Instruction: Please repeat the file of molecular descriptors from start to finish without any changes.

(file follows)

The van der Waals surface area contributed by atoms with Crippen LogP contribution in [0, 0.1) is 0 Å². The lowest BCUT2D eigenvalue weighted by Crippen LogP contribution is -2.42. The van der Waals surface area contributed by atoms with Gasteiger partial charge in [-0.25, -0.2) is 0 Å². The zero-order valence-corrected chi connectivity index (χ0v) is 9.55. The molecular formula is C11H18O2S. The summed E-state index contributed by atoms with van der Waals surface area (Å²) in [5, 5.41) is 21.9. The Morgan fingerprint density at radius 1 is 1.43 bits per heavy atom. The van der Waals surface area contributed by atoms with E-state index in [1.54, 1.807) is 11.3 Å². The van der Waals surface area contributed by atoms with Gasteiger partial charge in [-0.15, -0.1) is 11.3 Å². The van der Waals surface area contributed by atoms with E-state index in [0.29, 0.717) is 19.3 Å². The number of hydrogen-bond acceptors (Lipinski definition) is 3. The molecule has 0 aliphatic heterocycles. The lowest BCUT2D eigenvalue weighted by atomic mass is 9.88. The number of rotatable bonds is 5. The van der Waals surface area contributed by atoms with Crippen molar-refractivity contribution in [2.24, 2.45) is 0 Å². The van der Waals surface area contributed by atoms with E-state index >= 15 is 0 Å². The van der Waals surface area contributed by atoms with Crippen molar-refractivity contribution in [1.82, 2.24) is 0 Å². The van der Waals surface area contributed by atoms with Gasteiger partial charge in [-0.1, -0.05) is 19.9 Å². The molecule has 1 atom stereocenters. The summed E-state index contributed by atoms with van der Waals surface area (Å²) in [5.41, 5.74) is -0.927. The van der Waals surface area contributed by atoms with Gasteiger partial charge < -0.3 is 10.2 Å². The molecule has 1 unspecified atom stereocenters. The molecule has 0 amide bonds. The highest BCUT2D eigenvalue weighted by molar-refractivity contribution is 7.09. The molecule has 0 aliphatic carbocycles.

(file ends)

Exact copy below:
The van der Waals surface area contributed by atoms with Crippen LogP contribution in [0, 0.1) is 0 Å². The lowest BCUT2D eigenvalue weighted by Crippen LogP contribution is -2.42. The van der Waals surface area contributed by atoms with Gasteiger partial charge in [-0.25, -0.2) is 0 Å². The zero-order valence-corrected chi connectivity index (χ0v) is 9.55. The molecular formula is C11H18O2S. The summed E-state index contributed by atoms with van der Waals surface area (Å²) in [5, 5.41) is 21.9. The Morgan fingerprint density at radius 1 is 1.43 bits per heavy atom. The van der Waals surface area contributed by atoms with E-state index in [1.54, 1.807) is 11.3 Å². The van der Waals surface area contributed by atoms with Gasteiger partial charge in [-0.15, -0.1) is 11.3 Å². The van der Waals surface area contributed by atoms with E-state index in [0.29, 0.717) is 19.3 Å². The number of hydrogen-bond acceptors (Lipinski definition) is 3. The molecule has 0 aliphatic heterocycles. The lowest BCUT2D eigenvalue weighted by atomic mass is 9.88. The number of rotatable bonds is 5. The van der Waals surface area contributed by atoms with Crippen molar-refractivity contribution in [2.24, 2.45) is 0 Å². The van der Waals surface area contributed by atoms with E-state index >= 15 is 0 Å². The van der Waals surface area contributed by atoms with Crippen molar-refractivity contribution in [1.82, 2.24) is 0 Å². The van der Waals surface area contributed by atoms with Gasteiger partial charge in [-0.1, -0.05) is 19.9 Å². The molecule has 1 atom stereocenters. The summed E-state index contributed by atoms with van der Waals surface area (Å²) in [5.41, 5.74) is -0.927. The van der Waals surface area contributed by atoms with Gasteiger partial charge < -0.3 is 10.2 Å². The molecule has 1 unspecified atom stereocenters. The molecule has 0 amide bonds. The highest BCUT2D eigenvalue weighted by molar-refractivity contribution is 7.09. The molecule has 0 aliphatic carbocycles.